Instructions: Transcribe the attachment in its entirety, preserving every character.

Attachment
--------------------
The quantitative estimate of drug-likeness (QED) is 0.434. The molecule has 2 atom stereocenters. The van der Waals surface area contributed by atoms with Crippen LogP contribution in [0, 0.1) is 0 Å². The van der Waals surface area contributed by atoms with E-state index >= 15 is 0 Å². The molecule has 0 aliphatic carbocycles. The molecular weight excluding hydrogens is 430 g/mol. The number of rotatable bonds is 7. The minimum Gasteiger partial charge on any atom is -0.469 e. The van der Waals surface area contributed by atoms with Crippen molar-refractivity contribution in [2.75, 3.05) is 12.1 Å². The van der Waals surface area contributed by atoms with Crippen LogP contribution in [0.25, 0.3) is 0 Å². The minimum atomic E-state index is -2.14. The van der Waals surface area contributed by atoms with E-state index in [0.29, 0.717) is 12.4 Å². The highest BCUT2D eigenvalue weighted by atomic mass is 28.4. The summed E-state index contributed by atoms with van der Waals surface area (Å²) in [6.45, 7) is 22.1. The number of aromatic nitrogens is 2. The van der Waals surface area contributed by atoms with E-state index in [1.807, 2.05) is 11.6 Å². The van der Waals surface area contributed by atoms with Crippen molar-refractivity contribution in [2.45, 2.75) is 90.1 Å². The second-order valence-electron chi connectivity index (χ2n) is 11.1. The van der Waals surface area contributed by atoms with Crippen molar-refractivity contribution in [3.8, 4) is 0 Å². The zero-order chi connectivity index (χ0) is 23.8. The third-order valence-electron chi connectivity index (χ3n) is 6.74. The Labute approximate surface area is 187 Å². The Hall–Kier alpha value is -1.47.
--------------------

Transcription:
The quantitative estimate of drug-likeness (QED) is 0.434. The molecule has 2 atom stereocenters. The van der Waals surface area contributed by atoms with Crippen LogP contribution in [0, 0.1) is 0 Å². The van der Waals surface area contributed by atoms with E-state index >= 15 is 0 Å². The molecule has 0 aliphatic carbocycles. The molecular weight excluding hydrogens is 430 g/mol. The number of rotatable bonds is 7. The minimum Gasteiger partial charge on any atom is -0.469 e. The van der Waals surface area contributed by atoms with Crippen molar-refractivity contribution in [2.75, 3.05) is 12.1 Å². The van der Waals surface area contributed by atoms with Crippen LogP contribution in [0.25, 0.3) is 0 Å². The minimum atomic E-state index is -2.14. The van der Waals surface area contributed by atoms with E-state index in [0.29, 0.717) is 12.4 Å². The highest BCUT2D eigenvalue weighted by atomic mass is 28.4. The summed E-state index contributed by atoms with van der Waals surface area (Å²) in [6.45, 7) is 22.1. The number of aromatic nitrogens is 2. The van der Waals surface area contributed by atoms with E-state index in [1.807, 2.05) is 11.6 Å². The van der Waals surface area contributed by atoms with Crippen molar-refractivity contribution in [2.45, 2.75) is 90.1 Å². The second-order valence-electron chi connectivity index (χ2n) is 11.1. The van der Waals surface area contributed by atoms with Crippen molar-refractivity contribution in [3.8, 4) is 0 Å². The zero-order chi connectivity index (χ0) is 23.8. The third-order valence-electron chi connectivity index (χ3n) is 6.74. The Labute approximate surface area is 187 Å². The Hall–Kier alpha value is -1.47.